Sweet Potato Casserole Latkes Combine the Very Best of Thanksgiving and Hanukkah

Don’t let your Thanksgiving sweet potatoes go to waste!

By: Amy Kritzer Becker

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Some may say that 2013 was the year of selfies and Candy Crush, but it was an especially notable year for the convergence of Thanksgiving and Hanukkah. Due to the Hebrew and Gregorian calendars following different lengths, the dates we celebrate Hanukkah change every year. Sometimes the festival of lights falls close to Christmas, but other years it starts in late November. In 2013, the two holidays overlapped for the first time since the late 1800s and for the last time until 2070.

Because of the rarity, we knew that we had to go big. There was an inflatable dreidel in the Macy’s Day Parade, a turkey-shaped menorah and tons of mash-up food, like challah stuffing and pumpkin pie-filled blintzes. And, because Hanukkah is all about miracles, we actually have a chance to celebrate Thanksgivukkah again. This year, Hanukkah starts just three days after Thanksgiving. While it’s not exactly an overlap, it is a beautiful excuse to use your Thanksgiving leftovers for your Hanukkah celebration.

When I first brainstormed new recipes for this year, I dreamt long and hard of a Hanukkah-inspired turducken (still not exactly sure how this would work out) or pecan pie-stuffed Hanukkah sufganiyot doughnuts. But then I asked myself, “Who doesn’t love sweet potatoes?” They are essential to both holidays and delicious when smashed, roasted and, of course, fried. Plus, you can easily purchase too many and might be wondering what to do with them. That’s why I decided to combine the best of both holidays with Sweet Potato Casserole Latkes.

When creating this recipe, I knew that I didn’t just want a delicious latke — I wanted to play into the sweet potato flavors, too. Marshmallows on sweet potatoes are as divisive as toasting a bagel. Some fault the tradition with being a marshmallow marketing campaign (true story) or with trying to turn a side dish into a dessert (my sweet tooth would never complain). But, at the end of the day, sweet potato casserole is a tradition that people find delicious and comforting, and that is exactly what a Thanksgiving and Hanukkah recipe should be.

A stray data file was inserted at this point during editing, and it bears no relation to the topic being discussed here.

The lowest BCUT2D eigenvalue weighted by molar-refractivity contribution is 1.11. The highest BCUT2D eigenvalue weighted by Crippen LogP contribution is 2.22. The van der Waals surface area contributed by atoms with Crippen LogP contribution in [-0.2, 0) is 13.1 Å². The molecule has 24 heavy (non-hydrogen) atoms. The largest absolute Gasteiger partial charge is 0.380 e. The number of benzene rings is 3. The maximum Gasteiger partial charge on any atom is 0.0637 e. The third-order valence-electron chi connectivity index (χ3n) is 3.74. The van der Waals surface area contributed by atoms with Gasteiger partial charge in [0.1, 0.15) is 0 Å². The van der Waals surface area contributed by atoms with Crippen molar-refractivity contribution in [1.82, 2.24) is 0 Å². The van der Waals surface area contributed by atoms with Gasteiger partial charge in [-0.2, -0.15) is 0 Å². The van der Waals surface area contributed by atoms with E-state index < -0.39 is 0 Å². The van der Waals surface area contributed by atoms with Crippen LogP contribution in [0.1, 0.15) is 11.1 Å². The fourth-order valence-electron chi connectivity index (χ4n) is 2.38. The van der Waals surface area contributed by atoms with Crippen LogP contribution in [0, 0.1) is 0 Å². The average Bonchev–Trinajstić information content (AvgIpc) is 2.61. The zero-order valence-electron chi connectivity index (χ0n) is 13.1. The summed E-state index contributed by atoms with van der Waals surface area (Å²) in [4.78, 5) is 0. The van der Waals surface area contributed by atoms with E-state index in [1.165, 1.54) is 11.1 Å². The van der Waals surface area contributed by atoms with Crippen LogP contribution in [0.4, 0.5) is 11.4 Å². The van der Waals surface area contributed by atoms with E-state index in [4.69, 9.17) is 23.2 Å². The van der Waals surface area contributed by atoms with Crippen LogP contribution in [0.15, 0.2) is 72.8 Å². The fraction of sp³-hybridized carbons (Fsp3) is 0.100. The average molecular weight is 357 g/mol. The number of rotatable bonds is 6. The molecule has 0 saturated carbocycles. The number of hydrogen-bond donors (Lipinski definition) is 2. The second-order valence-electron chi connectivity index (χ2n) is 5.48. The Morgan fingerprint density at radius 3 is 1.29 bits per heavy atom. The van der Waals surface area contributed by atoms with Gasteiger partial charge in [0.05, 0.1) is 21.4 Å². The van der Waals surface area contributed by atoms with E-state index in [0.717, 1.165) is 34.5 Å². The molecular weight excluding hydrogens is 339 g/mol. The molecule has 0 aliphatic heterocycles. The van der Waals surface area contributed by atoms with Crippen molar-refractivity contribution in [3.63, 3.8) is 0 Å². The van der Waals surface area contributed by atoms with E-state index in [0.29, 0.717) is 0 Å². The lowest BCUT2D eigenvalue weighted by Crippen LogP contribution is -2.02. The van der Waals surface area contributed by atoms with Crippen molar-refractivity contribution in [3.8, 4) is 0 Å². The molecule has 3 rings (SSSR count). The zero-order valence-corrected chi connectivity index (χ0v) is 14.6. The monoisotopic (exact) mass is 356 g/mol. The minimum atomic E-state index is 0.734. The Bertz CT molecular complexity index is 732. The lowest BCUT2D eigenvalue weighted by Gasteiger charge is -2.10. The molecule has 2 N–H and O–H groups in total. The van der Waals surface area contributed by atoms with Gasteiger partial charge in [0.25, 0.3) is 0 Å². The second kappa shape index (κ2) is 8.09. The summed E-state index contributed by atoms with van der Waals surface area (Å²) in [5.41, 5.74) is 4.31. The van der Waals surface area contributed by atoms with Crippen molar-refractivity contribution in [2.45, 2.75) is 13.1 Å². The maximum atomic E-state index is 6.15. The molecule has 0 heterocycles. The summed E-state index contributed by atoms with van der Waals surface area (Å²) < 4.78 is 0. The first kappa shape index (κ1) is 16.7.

Sweet potato latkes are often thought to be inferior to classic russet potato latkes. Because sweet potatoes have a lower starch level and more sugar, they brown easily but are not always as crispy. The solution? Up the starch content by using potato starch as a binding agent. Before serving, top the sweet potato latkes with toasted mini marshmallows and homemade candied pecans for a latke that is sweet, crunchy and a little spicy. It’s a recipe I’ll make again and again, and definitely a new tradition I’m thankful for.

Amy Kritzer Becker is the founder of the modern Jewish cooking blog What Jew Wanna Eat (https://whatjewwannaeat.com/) and author of the 2016 cookbook Sweet Noshings. She is also the owner of the cool Jewish gifts store ModernTribe. (https://moderntribe.com/) After a stint in NYC as a conference producer, Amy moved to Austin, TX to escape cold weather. Soon after, Amy left the business world to attend culinary school to work on her true passion. As she worked as a personal chef and did live cooking demos and classes at a local supermarket, her blog grew and gained recognition. Amy has had the opportunity to develop recipes, such as Avocado Latkes Breakfast Tacos or Pumpkin Fig Rugelach for numerous publications and she has spoken on the topics of culture, entrepreneurship, and food at events around the world like SXSW and Nosh Berlin. Amy and her recipes have been featured in The New York Times, The Wall Street Journal, NPR, The Today Show, Food & Wine and now The Food Network. In Fall 2017, she appeared on an episode of Guy’s Grocery Games on The Food Network. Amy lives in California with her husband.

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